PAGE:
Tembisa Hospital has called on the local community to use primary healthcare centres and local government clinics closer to their homes, in order to ensure the hospital uses its resources on critical patients.
The call follows a social media post about the overcrowding at the facility.
Tembisa Hospital addresses overcrowding claims
In a statement issued by the Gauteng Department of Health, the hospital confirmed that due to a high demand for healthcare services in Tembisa and the surrounding areas, critical patients are admitted despite wards reaching their full capacity, especially pregnant mothers as they cannot be turned away.
“The hospital acknowledges that admitting more patients than the ward can accommodate is not ideal, however, the demand and the increase in the burden of diseases makes this unavoidable.
“The fact that there are no lower level hospitals closer to Tembisa Hospital, which could be used for down referral purposes compounds matters,” the department said.
The hospital explained that the ward was supposed to have four midwives, however, due to the ill-health to one of them, there were three midwives. This was in response to some misleading information on the social media post that claimed there were only two midwives on duty.
“In addition to that, there were three enrolled nurses and one operational manager. Altogether there were seven staff members in the ward. The ward had 80 pregnant patients, not 96 as alleged.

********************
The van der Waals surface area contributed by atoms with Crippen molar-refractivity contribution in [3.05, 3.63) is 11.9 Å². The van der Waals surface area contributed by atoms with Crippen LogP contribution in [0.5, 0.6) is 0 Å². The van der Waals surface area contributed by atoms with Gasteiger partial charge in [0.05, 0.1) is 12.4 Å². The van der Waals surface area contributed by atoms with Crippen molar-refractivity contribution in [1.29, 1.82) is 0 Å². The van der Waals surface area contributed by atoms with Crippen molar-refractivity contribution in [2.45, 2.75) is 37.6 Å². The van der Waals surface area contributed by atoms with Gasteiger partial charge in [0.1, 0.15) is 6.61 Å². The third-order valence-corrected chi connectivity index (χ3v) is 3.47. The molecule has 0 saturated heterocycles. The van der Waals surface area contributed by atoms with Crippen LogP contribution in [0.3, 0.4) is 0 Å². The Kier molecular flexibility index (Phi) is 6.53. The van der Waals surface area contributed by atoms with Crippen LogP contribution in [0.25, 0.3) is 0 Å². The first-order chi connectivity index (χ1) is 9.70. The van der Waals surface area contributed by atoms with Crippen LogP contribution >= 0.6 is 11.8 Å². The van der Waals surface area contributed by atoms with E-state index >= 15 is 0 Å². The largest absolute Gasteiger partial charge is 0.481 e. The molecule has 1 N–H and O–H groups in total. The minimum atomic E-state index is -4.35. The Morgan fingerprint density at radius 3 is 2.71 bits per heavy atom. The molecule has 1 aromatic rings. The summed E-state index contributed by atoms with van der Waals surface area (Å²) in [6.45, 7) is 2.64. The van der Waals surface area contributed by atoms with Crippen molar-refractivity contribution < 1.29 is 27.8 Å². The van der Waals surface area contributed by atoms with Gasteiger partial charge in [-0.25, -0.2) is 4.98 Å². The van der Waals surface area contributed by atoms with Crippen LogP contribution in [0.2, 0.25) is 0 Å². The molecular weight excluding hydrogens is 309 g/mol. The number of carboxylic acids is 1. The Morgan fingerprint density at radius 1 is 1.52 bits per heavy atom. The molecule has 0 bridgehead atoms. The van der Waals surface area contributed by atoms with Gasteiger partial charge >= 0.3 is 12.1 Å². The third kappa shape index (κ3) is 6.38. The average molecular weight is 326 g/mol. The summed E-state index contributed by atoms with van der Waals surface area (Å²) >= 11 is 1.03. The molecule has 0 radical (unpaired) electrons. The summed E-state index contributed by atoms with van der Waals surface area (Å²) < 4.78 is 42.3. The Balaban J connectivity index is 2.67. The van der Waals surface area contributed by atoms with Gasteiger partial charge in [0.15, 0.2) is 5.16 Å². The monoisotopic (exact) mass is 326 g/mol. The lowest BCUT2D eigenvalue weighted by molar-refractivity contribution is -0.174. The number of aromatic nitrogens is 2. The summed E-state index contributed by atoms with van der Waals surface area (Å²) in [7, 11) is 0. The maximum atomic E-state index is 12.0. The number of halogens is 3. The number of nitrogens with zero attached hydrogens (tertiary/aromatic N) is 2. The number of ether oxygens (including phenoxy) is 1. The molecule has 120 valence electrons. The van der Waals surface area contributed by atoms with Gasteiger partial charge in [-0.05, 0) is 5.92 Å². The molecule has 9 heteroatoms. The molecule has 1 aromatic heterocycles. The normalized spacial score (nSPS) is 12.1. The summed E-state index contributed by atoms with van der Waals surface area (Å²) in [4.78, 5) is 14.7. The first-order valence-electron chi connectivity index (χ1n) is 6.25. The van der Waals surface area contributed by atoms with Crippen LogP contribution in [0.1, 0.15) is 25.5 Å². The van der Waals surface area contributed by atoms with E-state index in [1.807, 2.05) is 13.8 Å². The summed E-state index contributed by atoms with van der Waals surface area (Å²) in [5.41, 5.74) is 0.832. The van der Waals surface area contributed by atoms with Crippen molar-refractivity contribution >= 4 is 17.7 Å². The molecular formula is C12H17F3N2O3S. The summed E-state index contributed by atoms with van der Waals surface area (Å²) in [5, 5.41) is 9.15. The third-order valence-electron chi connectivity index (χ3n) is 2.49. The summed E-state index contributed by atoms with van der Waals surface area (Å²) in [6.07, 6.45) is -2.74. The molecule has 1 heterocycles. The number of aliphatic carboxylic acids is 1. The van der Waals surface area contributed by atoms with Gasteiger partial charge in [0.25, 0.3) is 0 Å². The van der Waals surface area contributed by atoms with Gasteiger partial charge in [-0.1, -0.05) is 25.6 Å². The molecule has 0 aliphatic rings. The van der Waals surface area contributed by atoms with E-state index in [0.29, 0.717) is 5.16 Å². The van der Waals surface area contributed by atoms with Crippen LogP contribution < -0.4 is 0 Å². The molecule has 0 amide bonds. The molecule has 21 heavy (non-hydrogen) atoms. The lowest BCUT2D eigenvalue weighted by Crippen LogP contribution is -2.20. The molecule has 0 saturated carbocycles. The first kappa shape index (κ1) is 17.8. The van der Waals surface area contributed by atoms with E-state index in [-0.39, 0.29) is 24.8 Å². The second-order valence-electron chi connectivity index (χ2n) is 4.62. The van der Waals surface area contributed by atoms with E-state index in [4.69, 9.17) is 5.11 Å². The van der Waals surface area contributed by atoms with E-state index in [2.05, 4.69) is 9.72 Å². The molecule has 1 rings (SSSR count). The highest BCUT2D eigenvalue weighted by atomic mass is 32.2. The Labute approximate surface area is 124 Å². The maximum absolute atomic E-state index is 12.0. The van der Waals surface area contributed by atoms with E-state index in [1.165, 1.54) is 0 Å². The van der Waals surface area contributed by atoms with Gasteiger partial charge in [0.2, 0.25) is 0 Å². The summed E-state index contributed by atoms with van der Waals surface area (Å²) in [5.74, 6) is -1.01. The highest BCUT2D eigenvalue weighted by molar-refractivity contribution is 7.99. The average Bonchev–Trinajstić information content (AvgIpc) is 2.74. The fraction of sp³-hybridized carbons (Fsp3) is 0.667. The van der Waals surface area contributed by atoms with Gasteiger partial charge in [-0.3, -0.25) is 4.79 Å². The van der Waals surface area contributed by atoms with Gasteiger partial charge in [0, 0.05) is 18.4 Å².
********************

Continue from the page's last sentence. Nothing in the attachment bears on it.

“The hospital serves a population size of 1.2 million and delivers more than 1 400 babies a month. This means the hospital delivers second highest number of babies in the country,” the department said.
Hospitals clutch on to Ramaphosa’s promises
Delivering the State of the Nation Address (SoNA) to a joint sitting of Parliament on Thursday evening, President Cyril Ramaphosa said government will attend to the health of the nation to improve the quality of life of South Africans.
“We must attend to the capacity of our hospitals and clinics. An 80-year-old grandmother cannot spend an entire day in a queue waiting for her medication.
“An ill patient cannot be turned away because there is a shortage of doctors and nurses… A woman in labour cannot have her unborn child’s life put in danger because the ambulance has taken too long to come,” President Ramaphosa said.
As part of the work that must be urgently done to improve the quality of the health system, the President announced that government is finalising the Presidential Health Summit Compact, which draws on expert insights, and will mobilise the capabilities of all key stakeholders to address the crisis in the state’s clinics and hospitals.
Education, skills and health are among the seven priorities the government would focus on in the coming year.